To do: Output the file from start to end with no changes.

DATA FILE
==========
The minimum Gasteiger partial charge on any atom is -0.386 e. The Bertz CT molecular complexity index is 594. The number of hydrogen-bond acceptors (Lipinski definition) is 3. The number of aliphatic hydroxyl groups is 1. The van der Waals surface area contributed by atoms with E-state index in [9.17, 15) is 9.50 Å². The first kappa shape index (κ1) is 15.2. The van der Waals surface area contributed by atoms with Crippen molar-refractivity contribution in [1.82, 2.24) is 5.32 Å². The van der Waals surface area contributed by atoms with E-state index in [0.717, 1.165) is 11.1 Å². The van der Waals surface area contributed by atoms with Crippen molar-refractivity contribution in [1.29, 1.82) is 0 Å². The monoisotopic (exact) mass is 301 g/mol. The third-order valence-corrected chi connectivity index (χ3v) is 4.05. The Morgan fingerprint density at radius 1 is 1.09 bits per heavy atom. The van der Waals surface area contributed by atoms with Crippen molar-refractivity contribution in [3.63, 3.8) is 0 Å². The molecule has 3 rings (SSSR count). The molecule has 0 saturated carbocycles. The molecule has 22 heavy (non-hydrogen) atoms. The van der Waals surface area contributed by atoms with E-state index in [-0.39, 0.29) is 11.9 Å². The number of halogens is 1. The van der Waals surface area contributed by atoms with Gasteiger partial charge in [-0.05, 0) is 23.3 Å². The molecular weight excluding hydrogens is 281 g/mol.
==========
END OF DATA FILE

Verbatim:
The minimum Gasteiger partial charge on any atom is -0.386 e. The Bertz CT molecular complexity index is 594. The number of hydrogen-bond acceptors (Lipinski definition) is 3. The number of aliphatic hydroxyl groups is 1. The van der Waals surface area contributed by atoms with E-state index in [9.17, 15) is 9.50 Å². The first kappa shape index (κ1) is 15.2. The van der Waals surface area contributed by atoms with Crippen molar-refractivity contribution in [1.82, 2.24) is 5.32 Å². The van der Waals surface area contributed by atoms with E-state index in [0.717, 1.165) is 11.1 Å². The van der Waals surface area contributed by atoms with Crippen molar-refractivity contribution in [1.29, 1.82) is 0 Å². The monoisotopic (exact) mass is 301 g/mol. The third-order valence-corrected chi connectivity index (χ3v) is 4.05. The Morgan fingerprint density at radius 1 is 1.09 bits per heavy atom. The van der Waals surface area contributed by atoms with Crippen molar-refractivity contribution in [3.63, 3.8) is 0 Å². The molecule has 3 rings (SSSR count). The molecule has 0 saturated carbocycles. The molecule has 22 heavy (non-hydrogen) atoms. The van der Waals surface area contributed by atoms with E-state index in [-0.39, 0.29) is 11.9 Å². The number of halogens is 1. The van der Waals surface area contributed by atoms with Gasteiger partial charge in [-0.05, 0) is 23.3 Å². The molecular weight excluding hydrogens is 281 g/mol.